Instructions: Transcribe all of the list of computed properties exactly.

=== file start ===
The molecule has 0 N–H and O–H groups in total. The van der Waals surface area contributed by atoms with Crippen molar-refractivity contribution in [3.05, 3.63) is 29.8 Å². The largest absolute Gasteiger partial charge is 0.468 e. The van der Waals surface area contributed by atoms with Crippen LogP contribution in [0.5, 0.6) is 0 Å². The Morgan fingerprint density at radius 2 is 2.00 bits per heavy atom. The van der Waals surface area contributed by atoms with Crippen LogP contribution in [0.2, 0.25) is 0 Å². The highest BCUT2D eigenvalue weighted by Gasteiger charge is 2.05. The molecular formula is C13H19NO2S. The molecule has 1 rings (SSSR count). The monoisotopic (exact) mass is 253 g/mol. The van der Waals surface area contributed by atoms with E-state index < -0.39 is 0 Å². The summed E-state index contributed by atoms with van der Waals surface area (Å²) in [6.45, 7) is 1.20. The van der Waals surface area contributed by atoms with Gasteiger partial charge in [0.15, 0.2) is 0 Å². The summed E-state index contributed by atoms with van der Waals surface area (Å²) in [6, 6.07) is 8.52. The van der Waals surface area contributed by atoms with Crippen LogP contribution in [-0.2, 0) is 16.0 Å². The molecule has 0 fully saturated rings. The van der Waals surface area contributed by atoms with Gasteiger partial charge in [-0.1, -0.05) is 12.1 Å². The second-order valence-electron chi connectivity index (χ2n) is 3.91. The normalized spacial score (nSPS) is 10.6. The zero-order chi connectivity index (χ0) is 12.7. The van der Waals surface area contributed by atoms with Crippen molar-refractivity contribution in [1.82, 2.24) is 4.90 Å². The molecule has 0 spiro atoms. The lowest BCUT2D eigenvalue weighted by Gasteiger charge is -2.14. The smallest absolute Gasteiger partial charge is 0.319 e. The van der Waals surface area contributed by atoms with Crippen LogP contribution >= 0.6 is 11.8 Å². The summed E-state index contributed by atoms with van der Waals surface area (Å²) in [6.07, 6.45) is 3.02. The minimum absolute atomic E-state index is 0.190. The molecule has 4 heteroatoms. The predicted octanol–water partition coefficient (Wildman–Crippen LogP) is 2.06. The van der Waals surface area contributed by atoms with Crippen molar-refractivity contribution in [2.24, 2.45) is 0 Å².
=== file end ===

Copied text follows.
The molecule has 0 N–H and O–H groups in total. The van der Waals surface area contributed by atoms with Crippen molar-refractivity contribution in [3.05, 3.63) is 29.8 Å². The largest absolute Gasteiger partial charge is 0.468 e. The van der Waals surface area contributed by atoms with Crippen LogP contribution in [0.5, 0.6) is 0 Å². The Morgan fingerprint density at radius 2 is 2.00 bits per heavy atom. The van der Waals surface area contributed by atoms with Crippen LogP contribution in [0.2, 0.25) is 0 Å². The highest BCUT2D eigenvalue weighted by Gasteiger charge is 2.05. The molecular formula is C13H19NO2S. The molecule has 1 rings (SSSR count). The monoisotopic (exact) mass is 253 g/mol. The van der Waals surface area contributed by atoms with E-state index < -0.39 is 0 Å². The summed E-state index contributed by atoms with van der Waals surface area (Å²) in [6.45, 7) is 1.20. The van der Waals surface area contributed by atoms with Gasteiger partial charge in [0.15, 0.2) is 0 Å². The summed E-state index contributed by atoms with van der Waals surface area (Å²) in [6, 6.07) is 8.52. The van der Waals surface area contributed by atoms with Crippen LogP contribution in [-0.2, 0) is 16.0 Å². The molecule has 0 fully saturated rings. The van der Waals surface area contributed by atoms with Gasteiger partial charge in [-0.1, -0.05) is 12.1 Å². The second-order valence-electron chi connectivity index (χ2n) is 3.91. The normalized spacial score (nSPS) is 10.6. The zero-order chi connectivity index (χ0) is 12.7. The van der Waals surface area contributed by atoms with Crippen molar-refractivity contribution in [1.82, 2.24) is 4.90 Å². The molecule has 0 spiro atoms. The lowest BCUT2D eigenvalue weighted by Gasteiger charge is -2.14. The smallest absolute Gasteiger partial charge is 0.319 e. The van der Waals surface area contributed by atoms with Crippen LogP contribution >= 0.6 is 11.8 Å². The summed E-state index contributed by atoms with van der Waals surface area (Å²) in [6.07, 6.45) is 3.02. The minimum absolute atomic E-state index is 0.190. The molecule has 4 heteroatoms. The predicted octanol–water partition coefficient (Wildman–Crippen LogP) is 2.06. The van der Waals surface area contributed by atoms with Crippen molar-refractivity contribution in [2.24, 2.45) is 0 Å².